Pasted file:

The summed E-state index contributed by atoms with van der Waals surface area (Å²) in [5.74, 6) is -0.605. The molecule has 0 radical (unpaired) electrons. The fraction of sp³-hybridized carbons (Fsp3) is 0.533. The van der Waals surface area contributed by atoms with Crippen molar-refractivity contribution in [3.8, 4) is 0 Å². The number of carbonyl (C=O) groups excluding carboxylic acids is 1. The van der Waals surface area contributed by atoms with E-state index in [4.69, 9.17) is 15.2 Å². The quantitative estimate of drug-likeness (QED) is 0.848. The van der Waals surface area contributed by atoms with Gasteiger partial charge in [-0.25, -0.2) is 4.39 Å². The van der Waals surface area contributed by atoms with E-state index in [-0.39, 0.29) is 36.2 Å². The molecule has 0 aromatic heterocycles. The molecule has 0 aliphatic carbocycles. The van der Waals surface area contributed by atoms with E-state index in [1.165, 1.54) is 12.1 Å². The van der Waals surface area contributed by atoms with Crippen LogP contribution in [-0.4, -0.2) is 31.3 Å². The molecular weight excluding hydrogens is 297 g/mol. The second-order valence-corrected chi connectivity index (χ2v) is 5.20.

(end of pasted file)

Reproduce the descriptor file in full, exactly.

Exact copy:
The summed E-state index contributed by atoms with van der Waals surface area (Å²) in [5.74, 6) is -0.605. The molecule has 0 radical (unpaired) electrons. The fraction of sp³-hybridized carbons (Fsp3) is 0.533. The van der Waals surface area contributed by atoms with Crippen molar-refractivity contribution in [3.8, 4) is 0 Å². The number of carbonyl (C=O) groups excluding carboxylic acids is 1. The van der Waals surface area contributed by atoms with E-state index in [4.69, 9.17) is 15.2 Å². The quantitative estimate of drug-likeness (QED) is 0.848. The van der Waals surface area contributed by atoms with Gasteiger partial charge in [-0.25, -0.2) is 4.39 Å². The van der Waals surface area contributed by atoms with E-state index in [-0.39, 0.29) is 36.2 Å². The molecule has 0 aromatic heterocycles. The molecule has 0 aliphatic carbocycles. The van der Waals surface area contributed by atoms with E-state index in [1.165, 1.54) is 12.1 Å². The van der Waals surface area contributed by atoms with Crippen LogP contribution in [-0.4, -0.2) is 31.3 Å². The molecular weight excluding hydrogens is 297 g/mol. The second-order valence-corrected chi connectivity index (χ2v) is 5.20.